It is important that all council members clearly understand the regulations and policies so that they know where the boundaries lie in terms of what is and what is not within the scope of their duties. There is an important distinction to be made between providing advice and acting as an advocate on a specific issue.
Council’s role is to maintain a broad focus on a range of issues of a school-wide concern. From time to time, a school council may encounter the particularly difficult situation in which a council member demands that council devote all of its attention and energy to a single issue. In some cases, the member’s passion for the issue may be counterproductive to the council’s efforts to achieve its goals.
Some areas of the school council mandate requiring energy and attention are as follows:
- Setting goals to improve the school’s learning environment in collaboration with the principal, teachers, parents and community members
- Setting operating norms, that is, ways in which members dedicate themselves to working together
- Participating in the development or review of the School Effectiveness Plan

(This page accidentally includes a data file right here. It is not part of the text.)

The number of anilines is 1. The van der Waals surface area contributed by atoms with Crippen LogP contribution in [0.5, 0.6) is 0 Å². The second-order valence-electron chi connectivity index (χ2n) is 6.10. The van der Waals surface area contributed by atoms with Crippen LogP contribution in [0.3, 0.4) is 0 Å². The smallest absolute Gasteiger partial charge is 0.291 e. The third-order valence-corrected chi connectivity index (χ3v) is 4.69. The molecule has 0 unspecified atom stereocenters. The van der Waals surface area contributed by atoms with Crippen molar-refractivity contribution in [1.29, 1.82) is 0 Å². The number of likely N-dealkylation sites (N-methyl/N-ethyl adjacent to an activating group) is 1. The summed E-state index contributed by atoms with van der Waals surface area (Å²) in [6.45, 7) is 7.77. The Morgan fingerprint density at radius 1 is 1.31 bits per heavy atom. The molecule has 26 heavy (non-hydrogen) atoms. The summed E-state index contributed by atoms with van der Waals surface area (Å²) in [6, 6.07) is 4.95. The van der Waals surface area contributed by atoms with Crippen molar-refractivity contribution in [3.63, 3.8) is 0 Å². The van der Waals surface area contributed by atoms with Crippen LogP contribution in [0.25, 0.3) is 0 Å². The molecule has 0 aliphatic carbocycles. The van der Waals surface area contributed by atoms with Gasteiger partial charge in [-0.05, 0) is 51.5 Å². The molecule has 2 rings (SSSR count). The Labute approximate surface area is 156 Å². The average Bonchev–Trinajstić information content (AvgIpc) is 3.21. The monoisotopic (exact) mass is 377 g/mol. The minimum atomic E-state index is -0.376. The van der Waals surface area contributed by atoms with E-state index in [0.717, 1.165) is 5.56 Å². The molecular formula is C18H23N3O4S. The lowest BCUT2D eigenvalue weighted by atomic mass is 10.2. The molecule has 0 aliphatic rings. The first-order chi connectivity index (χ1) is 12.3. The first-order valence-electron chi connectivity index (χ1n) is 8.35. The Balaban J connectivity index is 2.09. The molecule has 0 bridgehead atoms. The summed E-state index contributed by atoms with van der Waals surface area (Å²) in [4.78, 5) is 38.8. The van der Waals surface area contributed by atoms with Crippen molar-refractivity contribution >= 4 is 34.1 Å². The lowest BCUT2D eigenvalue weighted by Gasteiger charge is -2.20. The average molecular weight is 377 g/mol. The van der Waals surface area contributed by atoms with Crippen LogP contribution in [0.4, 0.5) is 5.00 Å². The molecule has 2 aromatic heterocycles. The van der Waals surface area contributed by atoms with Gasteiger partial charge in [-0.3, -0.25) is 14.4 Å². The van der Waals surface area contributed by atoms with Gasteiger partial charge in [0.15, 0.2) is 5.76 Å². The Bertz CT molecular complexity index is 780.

As specified in the regulation, school councils can provide advice to the principal and the board on any matter. It should be noted that they are not authorized to perform managerial or administrative responsibilities that belong to the principal
or to other school administrators. For example, assessing teacher performance in the classroom is the responsibility of school administrators and superintendents who are granted this authority under the Education Act.
It is important for council to take time to periodically discuss and evaluate what it has been doing and how effective the council has been. The Halton School Council Handbook, Section G pgs. 5-6, has several meeting effectiveness surveys and other tools to assist councils with this process. As well, council should schedule time to review progress on strategic plans and their role in the School Improvement Plan to ensure progress is being made.
The Halton School Council Handbook, Section F lists many strategies for managing an effective council including goal setting, decision making, team building and communications.